Michael Rash, Security Researcher

Trailing Spaces and iptables LOG Prefixes

Trailing Spaces and iptables LOG Prefixes The iptables firewall offers verbose logging capabilities that generate syslog messages for IP packets, and these log messages include the header field values for nearly every interesting field in both the network and transport layer headers. The iptables logging function is implemented by two piece of code; one is the iptables userland binary that accepts a rule specified by the user with the LOG target, and the other is the in-kernel code that generates the appropriate klogd message when a packet matches a LOG rule within the kernel. The userland code that handles LOG rules is implemented by the file iptables/extensions/libipt_LOG.c in the iptables sources, and the kernel code that implements the LOG target is implemented by the file linux/net/ipv4/netfilter/ipt_LOG.c in the kernel sources.

A useful feature is that iptables LOG rules accept up to a 29-character string that is set by the user in order to add descriptive information to a log message when a packet triggers a LOG match. This is used by many open source projects to make iptables logs more effective when packets are logged. For example, fwsnort creates log prefixes such as "[1] REJ SID2180 ESTAB" when the Snort rule ID 2180 "P2P BitTorrent announce request" is detected by the fwsnort iptables policy. This prefix contains the rule number (1 in this case), shows that the TCP connection was terminated with a RST (indicated by the REJ string), and the original signature match took place over an established TCP connection (indicated by ESTAB).

This is all fine, but there is one minor wrinkle that affects many open source projects based around iptables: the LOG target does not enforce a trailing space character on log prefixes. This results in an unfortunate situation where the user can cause iptables to create log messages that break its own notion of tokens that define the shape of the log messages. For example, here is an iptables rule along with its resulting log message when a TCP SYN packet is sent to port 5001: # iptables -I INPUT 1 -p tcp --dport 5001 -j LOG --log-prefix "TEST"
Aug 28 22:04:43 minastirith kernel: TESTIN=eth0 OUT= MAC=00:13:d3:38:b6:e4:00:13:46:c2:60:44:08:00 SRC= DST= LEN=60 TOS=0x10 PREC=0x00 TTL=63 ID=56577 DF PROTO=TCP SPT=53479 DPT=5001 WINDOW=5840 RES=0x00 SYN URGP=0
Note the "TESTIN=eth0" string above. This string only exists because neither the ipt_LOG.c code distributed with the Linux kernel nor the libipt_LOG.c distributed with iptables adds a trailing space after the "TEST" string. If the rule had been built with "--log-prefix "TEST " (note the trailing space), then the log message would not break its own syntax.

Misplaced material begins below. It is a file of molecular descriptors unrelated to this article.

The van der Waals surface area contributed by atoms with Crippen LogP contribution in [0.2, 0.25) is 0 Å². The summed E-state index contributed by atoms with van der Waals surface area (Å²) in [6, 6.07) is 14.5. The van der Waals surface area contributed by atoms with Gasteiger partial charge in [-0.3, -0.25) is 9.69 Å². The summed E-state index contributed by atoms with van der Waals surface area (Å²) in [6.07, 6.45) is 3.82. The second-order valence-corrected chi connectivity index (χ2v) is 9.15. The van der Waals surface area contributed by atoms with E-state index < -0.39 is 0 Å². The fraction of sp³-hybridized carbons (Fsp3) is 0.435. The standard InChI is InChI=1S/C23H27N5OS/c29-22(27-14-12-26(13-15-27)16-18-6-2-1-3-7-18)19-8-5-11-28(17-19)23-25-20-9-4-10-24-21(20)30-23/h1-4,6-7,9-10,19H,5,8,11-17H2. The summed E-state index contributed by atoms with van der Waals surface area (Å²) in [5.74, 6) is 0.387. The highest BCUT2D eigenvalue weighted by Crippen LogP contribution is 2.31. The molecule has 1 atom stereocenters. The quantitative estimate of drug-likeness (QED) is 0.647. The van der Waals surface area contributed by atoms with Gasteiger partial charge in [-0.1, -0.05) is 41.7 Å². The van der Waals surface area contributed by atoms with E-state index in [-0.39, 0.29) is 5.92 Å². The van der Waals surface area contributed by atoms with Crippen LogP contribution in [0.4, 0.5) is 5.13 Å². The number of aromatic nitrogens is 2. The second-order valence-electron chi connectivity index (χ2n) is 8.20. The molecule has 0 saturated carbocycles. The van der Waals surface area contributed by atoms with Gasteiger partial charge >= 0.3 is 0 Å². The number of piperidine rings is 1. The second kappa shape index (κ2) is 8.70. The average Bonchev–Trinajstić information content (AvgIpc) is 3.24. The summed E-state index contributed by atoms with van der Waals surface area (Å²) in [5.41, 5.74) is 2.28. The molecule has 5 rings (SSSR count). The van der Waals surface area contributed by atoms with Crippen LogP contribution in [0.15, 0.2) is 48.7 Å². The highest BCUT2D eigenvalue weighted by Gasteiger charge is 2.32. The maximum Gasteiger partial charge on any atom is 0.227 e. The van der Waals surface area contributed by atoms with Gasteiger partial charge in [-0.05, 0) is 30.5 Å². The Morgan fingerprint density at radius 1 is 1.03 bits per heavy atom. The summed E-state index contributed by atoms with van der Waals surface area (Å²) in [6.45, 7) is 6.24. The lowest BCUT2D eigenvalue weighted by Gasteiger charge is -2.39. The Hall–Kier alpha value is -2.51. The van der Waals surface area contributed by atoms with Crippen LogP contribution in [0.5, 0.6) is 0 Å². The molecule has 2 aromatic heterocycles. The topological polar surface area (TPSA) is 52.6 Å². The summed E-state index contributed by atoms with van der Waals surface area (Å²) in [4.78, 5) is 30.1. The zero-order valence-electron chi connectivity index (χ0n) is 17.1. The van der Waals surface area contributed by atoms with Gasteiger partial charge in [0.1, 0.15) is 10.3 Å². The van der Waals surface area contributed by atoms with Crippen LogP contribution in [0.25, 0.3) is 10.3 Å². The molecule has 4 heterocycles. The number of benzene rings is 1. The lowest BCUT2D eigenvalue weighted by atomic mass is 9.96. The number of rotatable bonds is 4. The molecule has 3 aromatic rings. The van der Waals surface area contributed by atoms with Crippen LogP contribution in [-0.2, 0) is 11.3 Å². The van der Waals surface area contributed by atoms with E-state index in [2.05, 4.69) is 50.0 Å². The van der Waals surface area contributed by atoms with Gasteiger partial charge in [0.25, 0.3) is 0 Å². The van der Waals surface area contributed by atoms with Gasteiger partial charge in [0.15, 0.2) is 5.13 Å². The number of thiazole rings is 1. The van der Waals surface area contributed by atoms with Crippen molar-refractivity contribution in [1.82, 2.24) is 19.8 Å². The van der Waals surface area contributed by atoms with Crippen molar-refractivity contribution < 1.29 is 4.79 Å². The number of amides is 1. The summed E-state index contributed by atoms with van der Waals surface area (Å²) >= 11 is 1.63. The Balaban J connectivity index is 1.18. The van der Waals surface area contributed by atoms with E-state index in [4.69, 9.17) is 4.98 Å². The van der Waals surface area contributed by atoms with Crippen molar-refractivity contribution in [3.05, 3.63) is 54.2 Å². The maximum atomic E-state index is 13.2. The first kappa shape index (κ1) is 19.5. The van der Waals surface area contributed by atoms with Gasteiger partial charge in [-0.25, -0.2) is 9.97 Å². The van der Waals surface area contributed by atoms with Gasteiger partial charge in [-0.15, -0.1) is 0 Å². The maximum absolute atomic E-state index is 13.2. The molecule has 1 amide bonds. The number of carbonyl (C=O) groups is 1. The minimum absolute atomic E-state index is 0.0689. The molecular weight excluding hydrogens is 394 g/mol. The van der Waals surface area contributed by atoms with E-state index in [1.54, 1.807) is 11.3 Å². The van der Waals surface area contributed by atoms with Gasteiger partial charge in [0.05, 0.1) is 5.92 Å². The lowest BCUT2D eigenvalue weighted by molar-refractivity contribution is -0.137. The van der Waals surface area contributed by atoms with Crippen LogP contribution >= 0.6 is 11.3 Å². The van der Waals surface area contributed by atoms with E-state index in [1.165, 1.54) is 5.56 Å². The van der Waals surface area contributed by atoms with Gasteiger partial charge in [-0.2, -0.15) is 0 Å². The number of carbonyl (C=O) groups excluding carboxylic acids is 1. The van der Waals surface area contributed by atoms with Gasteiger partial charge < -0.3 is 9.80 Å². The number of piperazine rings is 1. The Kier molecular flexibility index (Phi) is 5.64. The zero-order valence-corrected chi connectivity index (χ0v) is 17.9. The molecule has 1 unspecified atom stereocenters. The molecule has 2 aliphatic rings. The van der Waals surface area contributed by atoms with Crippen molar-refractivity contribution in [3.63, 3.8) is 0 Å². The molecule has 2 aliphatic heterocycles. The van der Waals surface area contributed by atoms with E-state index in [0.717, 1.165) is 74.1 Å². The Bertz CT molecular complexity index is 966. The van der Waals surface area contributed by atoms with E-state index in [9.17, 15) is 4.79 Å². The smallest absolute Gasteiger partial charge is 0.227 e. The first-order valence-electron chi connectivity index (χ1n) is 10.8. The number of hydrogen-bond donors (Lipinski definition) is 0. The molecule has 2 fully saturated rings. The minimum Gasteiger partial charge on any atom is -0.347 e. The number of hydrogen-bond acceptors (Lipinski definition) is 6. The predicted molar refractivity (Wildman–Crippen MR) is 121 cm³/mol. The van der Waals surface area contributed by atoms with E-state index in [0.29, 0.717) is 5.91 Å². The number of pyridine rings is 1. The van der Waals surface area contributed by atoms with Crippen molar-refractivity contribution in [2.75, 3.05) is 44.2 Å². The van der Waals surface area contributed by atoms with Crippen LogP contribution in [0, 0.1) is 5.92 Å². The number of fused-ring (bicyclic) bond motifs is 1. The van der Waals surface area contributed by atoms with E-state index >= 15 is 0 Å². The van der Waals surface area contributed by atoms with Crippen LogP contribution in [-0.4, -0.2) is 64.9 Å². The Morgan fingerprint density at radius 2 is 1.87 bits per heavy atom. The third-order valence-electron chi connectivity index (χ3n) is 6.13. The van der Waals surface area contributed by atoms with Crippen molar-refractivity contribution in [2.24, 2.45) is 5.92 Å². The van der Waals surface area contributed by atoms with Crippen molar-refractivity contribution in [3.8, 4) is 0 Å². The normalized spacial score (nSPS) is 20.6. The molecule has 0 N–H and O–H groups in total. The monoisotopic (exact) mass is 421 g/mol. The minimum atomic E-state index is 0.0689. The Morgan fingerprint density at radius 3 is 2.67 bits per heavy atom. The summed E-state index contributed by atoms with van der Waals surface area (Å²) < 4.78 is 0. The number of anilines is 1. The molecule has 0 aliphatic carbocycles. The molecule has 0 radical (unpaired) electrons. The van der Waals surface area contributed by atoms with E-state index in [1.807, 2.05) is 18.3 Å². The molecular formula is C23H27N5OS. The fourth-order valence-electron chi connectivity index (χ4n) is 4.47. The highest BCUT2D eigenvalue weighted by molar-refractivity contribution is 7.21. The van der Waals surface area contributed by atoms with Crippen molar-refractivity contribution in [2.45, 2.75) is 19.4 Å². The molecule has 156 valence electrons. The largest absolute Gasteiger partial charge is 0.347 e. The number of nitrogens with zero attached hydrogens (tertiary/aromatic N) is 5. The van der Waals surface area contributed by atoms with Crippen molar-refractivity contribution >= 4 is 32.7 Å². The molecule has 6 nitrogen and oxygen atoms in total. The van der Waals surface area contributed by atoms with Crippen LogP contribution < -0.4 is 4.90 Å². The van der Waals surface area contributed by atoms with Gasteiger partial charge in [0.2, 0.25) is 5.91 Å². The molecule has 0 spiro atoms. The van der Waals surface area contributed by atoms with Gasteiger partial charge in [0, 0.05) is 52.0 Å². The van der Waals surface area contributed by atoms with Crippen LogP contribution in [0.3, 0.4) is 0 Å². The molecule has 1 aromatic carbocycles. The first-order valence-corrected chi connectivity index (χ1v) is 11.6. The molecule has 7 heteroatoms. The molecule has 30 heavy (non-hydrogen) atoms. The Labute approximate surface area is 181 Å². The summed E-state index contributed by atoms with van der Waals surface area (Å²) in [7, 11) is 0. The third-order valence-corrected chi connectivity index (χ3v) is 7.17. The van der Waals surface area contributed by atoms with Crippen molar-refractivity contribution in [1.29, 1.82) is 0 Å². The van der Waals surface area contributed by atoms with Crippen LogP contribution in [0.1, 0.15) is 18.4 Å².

Patches to enforce this behavior for this have been proposed before on the Netfilter development list, but they have not been accepted. The reason given is that the Netfilter maintainers don't want to break any parsers that are already coded to handle log prefixes without the space.

I understand this concern, but I respectfully submit that most major open source projects that build iptables policies add in the space already, and any parser that is worth its salt would therefore have to handle both cases. That is, parsers have to handle log prefixes that contain the trailing space and prefixes that omit it. In addition, all three of the shorewall, ipcop, and fwbuilder projects build in the trailing space to the log prefixes they generate, so parsers are already more likely to handle prefixes with the space than without it because these are popular projects for building iptables policies.

From now on, I will maintain a patch as a part of the psad project that modifies the iptables binary such that if the last character in a log prefix is not a space, then the code will add one automatically. A similar strategy could be implemented in the kernel, but it seems that a less invasive and a more easily deployed solution is to patch the iptables userland binary. A patch that implements this for iptables-1.3.8 has been checked into the psad source tree, and you can download it here. You can apply it as follows, and then recompile and install iptables: $ cd iptables-1.3.8
$ wget -O iptables-1.3.8_LOG_prefix_space.patch /iptables-1.3.8_LOG_prefix_space.patch?format=txt
$ patch -p0 < iptables-1.3.8_LOG_prefix_space.patch
patching file extensions/libipt_LOG.c
With this patch, all of your existing iptables scripts will function exactly as they always have; no additional space is added for any iptables log prefix that already has a trailing space - only those that are missing the space will be changed. It is my hope that the Netfilter project will incorporate this patch into iptables.